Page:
Indian films don’t always dive beneath the surface – and we mean that quite literally.
Sure, there are sequences shot in water tanks and swimming pools, but movies set entirely underwater? They are as rare to spot as frilled sharks. The February 17 release The Ghazi Attack claims to be India’s first underwater film, but it has to cede the title to Anmol Moti, made in 1969 and starring Jeetendra and Babita in the lead roles.
The Ghazi Attack is a Telugu-Hindi bilingual film based on the sinking of the submarine PNS Ghazi during the Indo-Pak war of 1971. Sankalp Reddy’s movie stars Kay Kay Menon, Rana Daggubati, Taapsee Pannu and Atul Kulkarni.
Before Menon and company dived into the deep, there was SD Narang’s Anmol Moti, in which Jeetendra plays pearl diver Vijay who wrestles his enemies underwater as well as tackles a giant octopus during one of his deep sea expeditions.
Several sequences show Vijay exploring the marine world, giving Indian viewers a taste of a never-before-experience of underwater action that had already become a genre in Hollywood by the 1970s. Scenes inducing breathlessness were balanced with songs in which the heroine Rupa (Babita) is shown bathing in a lotus pond or sleeping in a giant oyster shell.
Shankar Nag’s Kannada movie Ondu Muttina Kathe, made in 1987, was also billed as an underwater film. The plot was inspired by John Steinbeck’s novel The Pearl. The film featured Kannada superstar Rajkumar as a pearl diver who scours the bottom of the sea for oysters. In a five-minute fight sequence, he untangles himself from the crushing arms of a murderous octopus.
The special effects in Anmol Moti and Ondu Muttina Kathe were understandably rudimentary, unlike in The Ghazi Attack, which has state-of-the-art visual effects and the shooting technology necessary to produce convincing underwater sequences.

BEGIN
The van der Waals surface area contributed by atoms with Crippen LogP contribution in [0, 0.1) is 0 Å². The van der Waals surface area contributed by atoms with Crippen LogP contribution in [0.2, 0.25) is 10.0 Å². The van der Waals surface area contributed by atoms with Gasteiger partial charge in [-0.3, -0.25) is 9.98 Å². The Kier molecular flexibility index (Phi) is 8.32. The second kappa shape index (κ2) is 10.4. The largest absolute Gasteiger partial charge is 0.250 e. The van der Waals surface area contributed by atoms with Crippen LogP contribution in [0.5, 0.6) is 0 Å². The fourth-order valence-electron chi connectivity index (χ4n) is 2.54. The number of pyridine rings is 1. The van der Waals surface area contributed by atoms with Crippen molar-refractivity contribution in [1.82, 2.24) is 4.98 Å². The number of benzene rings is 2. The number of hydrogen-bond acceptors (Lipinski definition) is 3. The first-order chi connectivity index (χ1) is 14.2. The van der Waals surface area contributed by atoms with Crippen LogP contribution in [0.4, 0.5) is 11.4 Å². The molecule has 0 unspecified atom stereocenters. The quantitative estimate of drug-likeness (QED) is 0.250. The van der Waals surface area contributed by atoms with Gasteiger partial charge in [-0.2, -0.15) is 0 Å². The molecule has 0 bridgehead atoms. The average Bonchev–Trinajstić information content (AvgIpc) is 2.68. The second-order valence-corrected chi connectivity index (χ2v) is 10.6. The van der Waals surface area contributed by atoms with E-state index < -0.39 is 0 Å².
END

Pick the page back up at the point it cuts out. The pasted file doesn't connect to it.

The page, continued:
Technical drawbacks didn’t prevent Bollywood filmmakers from foraying into unknown territory. In Manmohan Desai’s Parvarish (1977), the thrilling climax scene was filmed in a controlled environment to depict an underwater mission. (Amit) Amitabh Bachchan and Kishan (Vinod Khanna) are kitted out as deep sea divers who are entrusted with the job of stopping smugglers from escaping the country in a submarine. The two able men manage to ward off the hostile guards protecting the travelling submarine and nab the goons.
Ramesh Sippy’s Shaan (1980) provides further proof of the Hindi film hero’s ability to defeat his enemies whatever the terrain. Villain Shakaal (Kulbhushan Kharbanda) tries to feed Vijay (Amitabh Bachchan) to a hungry crocodile, but Vijay defeats the reptile after an intense underwater tussle. Menacing sharks are displayed in water tanks built around Shakaal’s den, just like the piranhas swimming in the lair of Blofeld in the 1967 Bond movie You Only Live Twice. Shakaal’s choice of a crocodile as a killing machine ultimately proves to be anti-climactic.
Improved visual effects actually dulled the experience of underwater thrills in the 2000s. The plot of Blue (2009) involves a treasure hunt. Aarav (Akshay Kumar) spends a lot of time snorkeling in the Bahamas with his buddies Sagar (Sanjay Dutt) and Sam (Zayed Khan). They are surrounded by digitally-enhanced killer sharks. Nobody wrestles with the big fish. Fighting a replica toy or a digital dummy is hardly entertaining. Give us Anmol Moti and its innocent underwater adventures any day.